Iain Quinn’s recital ended with a composition by the organist himself – a Toccata on Victimae Paschali Laudes. This cleverly sectioned yet continuous work proved to be a real virtuoso piece, engaging virtually the full range of the instrument, and building to a truly overwhelming conclusion in which the massive acoustic of the Cathedral took the heftiest of tuttis entirely without strain. Needless to say, one could hardly have imagined a more committed or impressively exciting performance from the young composer-organist.

Robert Matthew-Walker – The Organ, London

   

Czech Music from Norwich Cathedral

The playing of this young musician is, as I have implied, very fine and at all timed highly musical. His registrations are excellent and the detail of his part playing is first-class. Here is a rare collection, splendidly presented and recorded, which is very strongly recommended.

International Record Review
   

Missa Orbis Factor – New Works for the Liturgy

The choir of the Cathedral Church of St. John is held in high regard in this country and abroad. They produce a vibrant, decisive, clear, dynamically expressive sound. Each section is distinct, yet all blend into a unified whole. The choir has an ongoing commitment for performing new works, many of them commissioned, as are two on this recording: 'The Head That Once Was Crowned with Thorns' by David Arcus and 'New Every Morning Is the Love' by Stephen Paulus. The central feature is the Missa Orbis Factor by Gerald Near. The work's five movements are gracious, spiritually uplifting settings of the chant melodies. Interspersed with this are four movements of Peter Togni's Liturgical Suite for solo organ. Based on melodies of Orbis Factor, they are a perfect complement to the Near. David Hogan's compelling Magnificat [Mount St. Albans, 1989), Judith Bingham's poignant setting of Ave Verum Corpus, and Iain Quinn's brilliant Toccata on Victimae paschali laudes round out the program. All of this music will enhance and enrich the liturgy, especially as so beautifully presented here.

James Hildreth – The American Organist
   

*****

The Church has a long history of commissioning new music for the liturgy, and the Cathedral Church of St John in Albuquerque is no exception. The central work is two settings of the Missa Orbis Factor. Canadian composer Peter Togni's four interludes from his Liturgical Suite for organ based on themes from the Mass interspersed with Gerald Near's choral setting. These works neatly dovetail together and are enhanced by the clear, expressive singing of the choir and the sympathetically registered organ playing of Thévenot. Accompanying works are by Hogan, Paulus, Bingham, Arcus and Quinn's Toccata on 'Victimae Paschali Laudes', a powerful work magnificently played by the composer on the cathedral's impressive Reuter organ. There is much to admire here.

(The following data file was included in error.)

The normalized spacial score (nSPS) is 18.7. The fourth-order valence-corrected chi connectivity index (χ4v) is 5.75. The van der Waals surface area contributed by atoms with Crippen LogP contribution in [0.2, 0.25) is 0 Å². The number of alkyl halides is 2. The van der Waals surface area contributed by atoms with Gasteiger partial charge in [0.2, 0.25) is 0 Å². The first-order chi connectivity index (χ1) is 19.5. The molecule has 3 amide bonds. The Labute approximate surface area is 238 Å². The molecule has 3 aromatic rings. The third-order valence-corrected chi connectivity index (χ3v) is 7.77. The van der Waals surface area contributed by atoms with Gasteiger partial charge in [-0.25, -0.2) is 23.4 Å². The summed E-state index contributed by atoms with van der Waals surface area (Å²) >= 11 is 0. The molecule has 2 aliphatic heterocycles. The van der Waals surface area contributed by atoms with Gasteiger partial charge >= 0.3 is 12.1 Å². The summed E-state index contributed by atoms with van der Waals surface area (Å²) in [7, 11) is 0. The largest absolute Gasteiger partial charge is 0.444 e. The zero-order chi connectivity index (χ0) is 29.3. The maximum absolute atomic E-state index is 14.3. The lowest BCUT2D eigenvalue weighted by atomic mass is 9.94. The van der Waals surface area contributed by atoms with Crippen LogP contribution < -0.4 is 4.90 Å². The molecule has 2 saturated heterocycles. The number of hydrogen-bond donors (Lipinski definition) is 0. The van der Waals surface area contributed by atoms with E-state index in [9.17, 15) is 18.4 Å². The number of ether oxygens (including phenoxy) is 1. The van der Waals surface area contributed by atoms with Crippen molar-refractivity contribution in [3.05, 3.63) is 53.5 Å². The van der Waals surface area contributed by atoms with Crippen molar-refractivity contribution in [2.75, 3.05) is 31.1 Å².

Shirley Ratcliffe – Choir and Organ

   

The Great Organ of Methuen

. . sympathetic performances of three of Liszt's lesser known pieces . . . quiet compositions that show off the rich softer sounds of this legendary instrument. An exuberant playing of Franck's Chorale in A Minor follows, showing the color and variety available on this noble organ.

The three final compositions on the CD are of great interest in that each is dedicated to Mr. Quinn . . . The first is a Meditation (1992) by the Icelandic composer Askell Masson, based on the third movement of his marimba concerto. It has a quiet improvisatory character this is compelling, with a slight buildup towards the end. Wilfred Josephs' Sonata (1992) follows — a work of considerable musical interest. Its four-minute "Andante" would make a lovely voluntary, as would the brief "Vivo" if your technique is up to the challenge. The Moto di Gioia (1993) by Leslie Howard brings this splendid CD to a close. The six-minute work sounds very difficult — double pedaling and all that — but Quinn is up to every musical challenge.

Charles Huddleston Heaton – The Diapason
   
   

The Cathedral Organ

Expand your horizons from the church into the concert hall, and hear some first-rate music-making, too. Quinn . . . plays works made for big basilicas — including Dupré's gorgeous, powerful Placare Christe servuilis . . . He offers concert music such as Busoni's demanding Praeludium (Basso Ostinato) and Doppelfuge, an intelligent and beautifully expansive reading of Franck's Pièce Héroïque, Homilius's charming Prelude in G Major, and Lemare's violet-scented Andantino in D-flat . . . Quinn knows the St. John's huge, recent Reuter organ like the back of his hand, and he has an uncanny ability to meld technique with heart. Listen to his excellent arrangement of Rachmaninoff's delicate, difficult Barcarolle, the insouciance with which he tosses off Reger's imperial Introduction and Passacaglia, and the rapture he brings to Howells's angelic Master Tallis's Testament, and you'll never think again that organs are stuffy. Raven's lively on-site sound is the icing on the cake.

Craig Smith – Santa Fe New Mexican

   
   

“Brilliant, enthralling and observing great attention to detail”

Musical Opinion, London

 
   

“Iain Quinn is outstanding and his skilful, polished use of the Winchester Cathedral organ makes this one of the best CDs you’ll hear of this instrument”

Tsar of Instruments, Chandos Records
Gramophone

   
   

“Sympathetic and stylish playing from the brilliant and versatile Iain Quinn”

Tsar of Instruments, Chandos Records
Cathedral Music (Friends of Cathedral Music)

 

   

“Iain Quinn joins the long line of performers who have made Hyperion’s Simpson series such a consistent triumph”

Robert Simpson, Eppur si muove, Hyperion Records
Gramophone

 

   

“Iain Quinn has acquired enormous prestige due to the captivating style of his concerts. When attending his performances one can fully appreciate that he is a first-rate artist in the international musical scene.”

Il Giornale, Milan

 

   

“Mr. Quinn’s recital set a standard of excellence for the festival with music making of the highest calibre. The audience response was most enthusiastic, many of them commenting privately that Mr. Quinn’s recital was the real high point of the festival, not only because of his musicianship but also because of his engaging communicative power.”

Basically Bach Festival, New York

   
   
“His reputation and the way he is constantly in demand reflect more than a fashionable whim to expose a new virtuoso.”
The Organ, London
   
   
“Stylish virtuosity”
Fono Forum, Germany